jun 042012


A team of astronomers has found unexpected relationships between star formation, stellar mass, and dark matter halo mass in central galaxies of groups.

This view shows a section of the widest deep view of the sky ever taken using infrared light, with a total effective exposure time of 55 hours. It was created by combining more than 6000 individual images from the VISTA survey telescope at ESO’s Paranal Observatory in Chile. This picture shows a region of the sky known as the COSMOS field in the constellation of Sextans (The Sextant). More than 200 000 galaxies have been identified in this picture. Credit: ESO/UltraVISTA team. 

Galaxy formation and evolution is one of the most intriguing topics in cosmology. We know that most of the matter in the Universe is in the form of dark matter, with its vast web of filaments and halos of increased density where structures of ordinary matter form. Most of the ordinary, non dark matter is in the form of swarms of gas between the galaxies in agglomerations ranging from giant clusters to somewhat smaller groups. The galaxies themselves, representing only a tiny fraction of the matter but most of what the matter does that is interesting, form amongst the dark matter halos where the gravity can gather enough gas together to collapse into stars.

But how did galaxies come about, how do they change over time, why are there so many different shapes and sizes and colors, and what do all of the properties have to do with each other? This is a literally astronomical problem that can only be tackled through a combination of observation and simulation. One question that has challenged astronomers is the form and evolution of the relationship between galaxy stellar mass, galaxy color, and dark matter halo mass. Color itself is indicative of star formation, as galaxies full of large, young stars glow blue while those full of older, smaller stars are red. There is likely some connection between the mass of stars in the galaxy and and the mass of the dark matter halo in which it sits, and between those and the color which indicates how much gas is collapsing to form stars, but what are these connections?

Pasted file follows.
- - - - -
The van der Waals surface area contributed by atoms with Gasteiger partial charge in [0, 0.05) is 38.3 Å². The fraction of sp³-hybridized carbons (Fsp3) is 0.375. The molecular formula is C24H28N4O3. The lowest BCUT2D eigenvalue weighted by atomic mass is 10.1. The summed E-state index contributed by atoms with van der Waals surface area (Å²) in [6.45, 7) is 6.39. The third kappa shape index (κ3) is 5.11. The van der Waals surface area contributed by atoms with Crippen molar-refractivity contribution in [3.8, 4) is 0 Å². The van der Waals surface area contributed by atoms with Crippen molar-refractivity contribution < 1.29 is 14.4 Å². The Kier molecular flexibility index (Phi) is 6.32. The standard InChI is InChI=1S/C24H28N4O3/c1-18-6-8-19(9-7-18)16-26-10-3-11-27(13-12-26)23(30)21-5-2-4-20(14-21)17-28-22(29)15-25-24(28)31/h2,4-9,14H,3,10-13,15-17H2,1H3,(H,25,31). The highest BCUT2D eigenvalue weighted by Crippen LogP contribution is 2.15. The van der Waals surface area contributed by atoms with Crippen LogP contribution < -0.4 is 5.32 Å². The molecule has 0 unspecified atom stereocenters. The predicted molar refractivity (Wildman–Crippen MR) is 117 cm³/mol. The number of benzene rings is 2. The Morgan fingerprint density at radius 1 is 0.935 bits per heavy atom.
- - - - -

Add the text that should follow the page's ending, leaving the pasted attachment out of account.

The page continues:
Galaxies Reveal Surprises Statistically

A measure of the amount of clustering on different distance scales in galaxy groups, for central galaxies with a lot (green) and little star formation (red). The star forming galaxies show enhanced clustering, implying a larger halo mass.  (Click to enlarge.)

A team led by Jeremy Tinker of New York University and including KIPAC professor Risa Wechsler and colleagues from several institutions has examined the relation between the star formation rate, stellar mass, and halo mass of galaxies in groups and found a surprising twist. The team used observational data from a small patch of sky known as the COSMOS field, which has been extensively studied and observed by telescopes in many different kinds of light from radio to optical to X-ray.

The results indicate that there is a lot of correlation between star formation rate and stellar mass, and that it changes completely over time. The farther away galaxies at the centers of groups – which, because of the time it takes light to travel we are seeing earlier in time – show an inverse relationship between stellar mass and star formation rate, meaning that star formation rate is higher in central galaxies with a lower mass. Unexpectedly, this relationship completely reverses for the nearer galaxies studied, which we are seeing as they are closer to the present time.

The data also show that central galaxies with a lot of star formation at the higher redshifts considered in the sample live in groups that are much more tightly clustered, on average, than those without a lot of star formation. Tighter clustering indicates a larger halo mass. This presents an intriguing contradiction with previous results that suggested that the opposite is true for very nearby groups, again indicating an evolution in behavior over time. It seems that central galaxies in groups have evolved in an unexpected way, a finding which will challenge models of galaxy formation and evolution that have been derived from large simulation efforts.

This work is described in a paper submitted to the Astrophysical Journal Letters and available from astro-ph at arXiv:1205.4245.

Source: Kavli Institute for Particle Astrophysics and Cosmology (KIPAC)

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